The Princess Margaret Hospital in St. Thomas has implemented significant changes to deal with the coronavirus (COVID-19) pandemic and stands ready to continue to deliver high-quality healthcare to its clients.
Chief Executive Officer (CEO) of the Type C health facility, Melecia Linton, tells JIS News that with the advent of COVID-19, the hospital, which is the only secondary healthcare facility in the parish, had to make adjustments in order to respond effectively to the new disease. These included the retrofitting of some areas and scaling back some services.
“With the assistance of the regional office, our Accident and Emergency (A&E) Department was recently renovated and expanded and it has allowed for a better flow of patients. We have also had the appointment of a new A&E Supervisor, and since then we have seen a reduction in waiting time, so there is greater efficiency in the delivery of clinical care,” she says.
“One of the things that we did was to reconfigure a section of our Accident and Emergency Department to allow for donning and doffing of personal protective equipment (PPE),” the CEO adds.
Miss Linton explains that donning and doffing is the process of putting on and removing PPEs, and that having a dedicated spacious area for this allows the staff to perform this activity unencumbered, thereby decreasing the possibility of cross-contamination.
She says that the hospital has also benefited from donations of equipment, which will help in the response to the new disease.
“Our three-room isolation unit in the A&E Department has just been outfitted with a surveillance system and this will allow for us to reduce the nurse-patient contact time,” the CEO notes, highlighting that the system is a donation from the St. Thomas Chapter of the Lay Magistrates Association.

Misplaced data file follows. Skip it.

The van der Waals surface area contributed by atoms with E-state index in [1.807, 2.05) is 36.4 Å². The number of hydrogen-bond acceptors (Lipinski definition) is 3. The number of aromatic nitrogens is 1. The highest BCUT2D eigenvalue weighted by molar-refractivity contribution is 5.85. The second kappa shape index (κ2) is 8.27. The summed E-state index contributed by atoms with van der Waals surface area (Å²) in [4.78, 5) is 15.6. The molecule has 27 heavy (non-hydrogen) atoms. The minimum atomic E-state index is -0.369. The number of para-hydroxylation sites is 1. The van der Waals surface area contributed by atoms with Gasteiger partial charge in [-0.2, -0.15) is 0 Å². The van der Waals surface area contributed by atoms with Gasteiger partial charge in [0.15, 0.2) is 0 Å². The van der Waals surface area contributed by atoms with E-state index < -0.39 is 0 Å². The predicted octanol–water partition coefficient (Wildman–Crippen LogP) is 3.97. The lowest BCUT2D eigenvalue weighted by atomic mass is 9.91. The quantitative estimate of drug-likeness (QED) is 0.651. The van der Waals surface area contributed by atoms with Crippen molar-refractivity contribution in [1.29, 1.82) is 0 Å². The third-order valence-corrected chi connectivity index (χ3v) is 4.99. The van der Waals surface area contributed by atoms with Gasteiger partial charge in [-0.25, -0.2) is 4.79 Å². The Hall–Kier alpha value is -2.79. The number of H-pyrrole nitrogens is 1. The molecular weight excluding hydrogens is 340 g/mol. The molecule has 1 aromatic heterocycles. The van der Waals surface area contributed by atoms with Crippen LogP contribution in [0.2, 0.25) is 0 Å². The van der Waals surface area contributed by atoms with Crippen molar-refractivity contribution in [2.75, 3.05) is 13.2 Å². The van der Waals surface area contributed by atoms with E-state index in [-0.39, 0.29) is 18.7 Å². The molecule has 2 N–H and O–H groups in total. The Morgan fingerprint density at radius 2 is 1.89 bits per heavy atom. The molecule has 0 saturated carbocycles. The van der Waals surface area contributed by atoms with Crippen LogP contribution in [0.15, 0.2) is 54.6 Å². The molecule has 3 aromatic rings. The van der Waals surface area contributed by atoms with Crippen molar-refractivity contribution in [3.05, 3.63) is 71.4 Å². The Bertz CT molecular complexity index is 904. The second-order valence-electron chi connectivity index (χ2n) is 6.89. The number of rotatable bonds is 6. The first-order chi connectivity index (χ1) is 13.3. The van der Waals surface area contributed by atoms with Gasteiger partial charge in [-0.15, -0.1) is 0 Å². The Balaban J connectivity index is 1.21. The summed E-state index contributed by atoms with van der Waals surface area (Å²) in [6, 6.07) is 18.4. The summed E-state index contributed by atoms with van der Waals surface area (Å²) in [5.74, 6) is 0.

“COVID-19 is a highly infectious disease, so with the installation of this camera surveillance system, the staff will be able to sit in the nurses’ station and monitor the patient. They can determine if there is deterioration in the health condition and respond. If there is no deterioration, then they can monitor from a distance,” Miss Linton notes.
She adds that with the first confirmed case on the island, the hospital had scaled back outpatient services. These included surgical and gastrointestinal clinics. Services were, however, continued on the high-risk and gynaecology clinics.
The CEO says that since June 1, the clinics have resumed in a limited way and the team sees a maximum of 15 persons per clinic, while slowly trying to resume full service and seeking to not further delay delivery of care to its patients.
In terms of clinical management, Senior Medical Officer (SMO) at the facility, Dr. Samantha Walker, says that in dealing with the COVID-19 pandemic, the team at the hospital has relied on a strong collaboration between its technical staff (nursing and medical) and primary care facilities (health centres).
“That is done through the public health department and by using a robust contact tracing mechanism, where we have been able to identify potential or suspected cases. From that, we are able to isolate the positive cases of which we have had two identified so far, which we’ve managed to treat successfully,” she points out.
“For others, we have placed them in quarantine and in so doing reduced the stress on public health in terms of spread to the community,” she adds.